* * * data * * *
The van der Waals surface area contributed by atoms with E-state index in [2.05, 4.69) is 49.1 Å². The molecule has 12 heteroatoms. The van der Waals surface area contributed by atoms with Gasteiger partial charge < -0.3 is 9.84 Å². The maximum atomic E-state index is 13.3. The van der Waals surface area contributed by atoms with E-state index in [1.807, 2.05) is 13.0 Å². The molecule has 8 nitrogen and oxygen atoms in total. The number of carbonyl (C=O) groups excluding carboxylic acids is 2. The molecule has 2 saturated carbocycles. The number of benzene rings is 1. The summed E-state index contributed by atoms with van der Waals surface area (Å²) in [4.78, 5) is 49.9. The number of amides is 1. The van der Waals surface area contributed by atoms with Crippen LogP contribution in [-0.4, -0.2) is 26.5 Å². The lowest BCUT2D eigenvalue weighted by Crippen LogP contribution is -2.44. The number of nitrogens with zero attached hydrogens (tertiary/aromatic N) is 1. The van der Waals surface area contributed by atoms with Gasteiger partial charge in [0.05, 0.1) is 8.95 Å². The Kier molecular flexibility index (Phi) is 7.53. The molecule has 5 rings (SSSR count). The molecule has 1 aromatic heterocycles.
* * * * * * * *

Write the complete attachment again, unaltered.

The van der Waals surface area contributed by atoms with E-state index in [2.05, 4.69) is 49.1 Å². The molecule has 12 heteroatoms. The van der Waals surface area contributed by atoms with Gasteiger partial charge < -0.3 is 9.84 Å². The maximum atomic E-state index is 13.3. The van der Waals surface area contributed by atoms with E-state index in [1.807, 2.05) is 13.0 Å². The molecule has 8 nitrogen and oxygen atoms in total. The number of carbonyl (C=O) groups excluding carboxylic acids is 2. The molecule has 2 saturated carbocycles. The number of benzene rings is 1. The summed E-state index contributed by atoms with van der Waals surface area (Å²) in [4.78, 5) is 49.9. The number of amides is 1. The van der Waals surface area contributed by atoms with Crippen LogP contribution in [-0.4, -0.2) is 26.5 Å². The lowest BCUT2D eigenvalue weighted by Crippen LogP contribution is -2.44. The number of nitrogens with zero attached hydrogens (tertiary/aromatic N) is 1. The van der Waals surface area contributed by atoms with Gasteiger partial charge in [0.05, 0.1) is 8.95 Å². The Kier molecular flexibility index (Phi) is 7.53. The molecule has 5 rings (SSSR count). The molecule has 1 aromatic heterocycles.